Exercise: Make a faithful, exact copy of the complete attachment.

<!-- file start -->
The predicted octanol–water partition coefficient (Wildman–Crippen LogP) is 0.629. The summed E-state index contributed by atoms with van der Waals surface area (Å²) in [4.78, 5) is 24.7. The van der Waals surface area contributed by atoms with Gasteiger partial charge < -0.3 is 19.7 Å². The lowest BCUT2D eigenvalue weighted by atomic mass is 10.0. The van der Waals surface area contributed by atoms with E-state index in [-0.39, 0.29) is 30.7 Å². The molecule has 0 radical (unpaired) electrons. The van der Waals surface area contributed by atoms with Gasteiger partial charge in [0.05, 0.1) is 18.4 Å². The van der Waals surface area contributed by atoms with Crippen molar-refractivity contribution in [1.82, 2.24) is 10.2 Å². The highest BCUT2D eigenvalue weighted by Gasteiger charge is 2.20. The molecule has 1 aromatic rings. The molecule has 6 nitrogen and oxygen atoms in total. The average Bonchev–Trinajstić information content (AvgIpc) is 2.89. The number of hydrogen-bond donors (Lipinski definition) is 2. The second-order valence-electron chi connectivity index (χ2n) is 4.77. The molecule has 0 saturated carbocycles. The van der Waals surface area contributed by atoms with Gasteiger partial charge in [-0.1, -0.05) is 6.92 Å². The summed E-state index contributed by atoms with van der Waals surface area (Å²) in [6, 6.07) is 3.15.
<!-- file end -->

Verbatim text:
The predicted octanol–water partition coefficient (Wildman–Crippen LogP) is 0.629. The summed E-state index contributed by atoms with van der Waals surface area (Å²) in [4.78, 5) is 24.7. The van der Waals surface area contributed by atoms with Gasteiger partial charge < -0.3 is 19.7 Å². The lowest BCUT2D eigenvalue weighted by atomic mass is 10.0. The van der Waals surface area contributed by atoms with E-state index in [-0.39, 0.29) is 30.7 Å². The molecule has 0 radical (unpaired) electrons. The van der Waals surface area contributed by atoms with Gasteiger partial charge in [0.05, 0.1) is 18.4 Å². The van der Waals surface area contributed by atoms with Crippen molar-refractivity contribution in [1.82, 2.24) is 10.2 Å². The highest BCUT2D eigenvalue weighted by Gasteiger charge is 2.20. The molecule has 1 aromatic rings. The molecule has 6 nitrogen and oxygen atoms in total. The average Bonchev–Trinajstić information content (AvgIpc) is 2.89. The number of hydrogen-bond donors (Lipinski definition) is 2. The second-order valence-electron chi connectivity index (χ2n) is 4.77. The molecule has 0 saturated carbocycles. The van der Waals surface area contributed by atoms with Gasteiger partial charge in [-0.1, -0.05) is 6.92 Å². The summed E-state index contributed by atoms with van der Waals surface area (Å²) in [6, 6.07) is 3.15.